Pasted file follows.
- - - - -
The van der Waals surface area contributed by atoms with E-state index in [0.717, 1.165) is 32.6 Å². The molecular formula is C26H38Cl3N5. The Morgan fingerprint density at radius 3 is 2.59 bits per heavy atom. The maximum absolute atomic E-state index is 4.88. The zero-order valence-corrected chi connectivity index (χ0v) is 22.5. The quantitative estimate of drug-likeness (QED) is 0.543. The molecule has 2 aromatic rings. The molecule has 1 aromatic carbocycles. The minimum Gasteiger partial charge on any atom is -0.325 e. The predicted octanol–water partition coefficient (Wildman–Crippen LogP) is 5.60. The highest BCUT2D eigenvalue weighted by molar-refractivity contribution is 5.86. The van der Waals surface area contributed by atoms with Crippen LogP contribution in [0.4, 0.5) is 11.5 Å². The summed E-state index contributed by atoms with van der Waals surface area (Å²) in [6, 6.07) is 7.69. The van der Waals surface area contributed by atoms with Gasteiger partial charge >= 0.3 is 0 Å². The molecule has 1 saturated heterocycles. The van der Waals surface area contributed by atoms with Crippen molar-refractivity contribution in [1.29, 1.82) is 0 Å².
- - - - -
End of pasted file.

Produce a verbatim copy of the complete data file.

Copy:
The van der Waals surface area contributed by atoms with E-state index in [0.717, 1.165) is 32.6 Å². The molecular formula is C26H38Cl3N5. The Morgan fingerprint density at radius 3 is 2.59 bits per heavy atom. The maximum absolute atomic E-state index is 4.88. The zero-order valence-corrected chi connectivity index (χ0v) is 22.5. The quantitative estimate of drug-likeness (QED) is 0.543. The molecule has 2 aromatic rings. The molecule has 1 aromatic carbocycles. The minimum Gasteiger partial charge on any atom is -0.325 e. The predicted octanol–water partition coefficient (Wildman–Crippen LogP) is 5.60. The highest BCUT2D eigenvalue weighted by molar-refractivity contribution is 5.86. The van der Waals surface area contributed by atoms with Crippen LogP contribution in [0.4, 0.5) is 11.5 Å². The summed E-state index contributed by atoms with van der Waals surface area (Å²) in [6, 6.07) is 7.69. The van der Waals surface area contributed by atoms with Gasteiger partial charge >= 0.3 is 0 Å². The molecule has 1 saturated heterocycles. The van der Waals surface area contributed by atoms with Crippen molar-refractivity contribution in [1.29, 1.82) is 0 Å².